trial. Hill v. Lockhart, 474 U.S. 52, 58-59 (1985);
Strickland, 466 U.S. at 694. “To determine the
voluntariness of the plea, we look to the totality of the
circumstances, examining both the defendant's
‘subjective state of mind' and the
‘constitutional acceptability of the external forces
inducing the guilty plea.'” Doe v.
Woodford, 508 F.3d 563, 570-72 (9th Cir. 2007) (citation
omitted). Because “it is difficult to probe the highly
subjective state of mind of a criminal defendant, the best
evidence of his understanding when pleading guilty is found
in the record of the Rule 11 colloquy.” United
States v. Jimenez-Dominguez, 296 F.3d 863, 869 (9th Cir.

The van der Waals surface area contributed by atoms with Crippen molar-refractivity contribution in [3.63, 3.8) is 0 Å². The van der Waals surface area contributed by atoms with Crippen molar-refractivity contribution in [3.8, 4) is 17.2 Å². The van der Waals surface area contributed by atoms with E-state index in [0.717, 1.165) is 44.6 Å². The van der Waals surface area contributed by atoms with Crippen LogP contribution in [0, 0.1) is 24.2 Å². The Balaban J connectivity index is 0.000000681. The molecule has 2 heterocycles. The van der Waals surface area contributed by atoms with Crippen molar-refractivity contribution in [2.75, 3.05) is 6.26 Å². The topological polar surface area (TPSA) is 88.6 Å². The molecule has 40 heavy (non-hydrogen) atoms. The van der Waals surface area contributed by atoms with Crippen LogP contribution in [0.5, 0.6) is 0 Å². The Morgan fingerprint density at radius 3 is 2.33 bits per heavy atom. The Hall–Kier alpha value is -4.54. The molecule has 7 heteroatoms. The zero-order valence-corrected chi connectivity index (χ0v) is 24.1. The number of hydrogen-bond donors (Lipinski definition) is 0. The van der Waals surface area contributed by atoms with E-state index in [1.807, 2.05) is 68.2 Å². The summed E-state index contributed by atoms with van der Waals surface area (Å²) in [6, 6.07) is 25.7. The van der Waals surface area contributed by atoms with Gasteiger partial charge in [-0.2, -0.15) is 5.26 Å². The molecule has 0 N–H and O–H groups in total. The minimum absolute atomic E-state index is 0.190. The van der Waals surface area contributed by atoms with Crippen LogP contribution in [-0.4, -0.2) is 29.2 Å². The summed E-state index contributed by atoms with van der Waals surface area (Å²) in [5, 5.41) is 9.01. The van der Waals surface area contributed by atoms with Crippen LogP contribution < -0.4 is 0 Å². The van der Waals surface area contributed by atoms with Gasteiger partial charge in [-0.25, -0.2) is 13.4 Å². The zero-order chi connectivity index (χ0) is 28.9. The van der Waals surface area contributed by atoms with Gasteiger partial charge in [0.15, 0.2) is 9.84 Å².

2002). Movant stated the following during the plea
THE COURT: All right. Were you able to communicate well with
THE DEFENDANT: Yes. Absolutely.
THE COURT: Have you been satisfied with the representation
he's provided to you so far?
THE DEFENDANT: With Mr. Tim Rogers, yes, I am.
. . .
THE COURT: First, that on or about July 22, 2015, in the
District of Arizona, you knowingly possessed a firearm and,
second, at the time you possessed the firearm, you knowingly
carried it in relation to, or possessed it is furtherance of,
a drug-trafficking offense, a felony prosecutable by a court
of the United States.
Did you understand these elements that I just shared with
THE DEFENDANT: Yes, I do.
THE COURT: So those are the things the Government would have
to prove at a trial in order to obtain a conviction against
you. So those elements actually tell you what the crime is.
They would have to prove, the Government would have to prove
these two things beyond a reasonable doubt, that you
possessed a firearm, you did, and that you possessed it,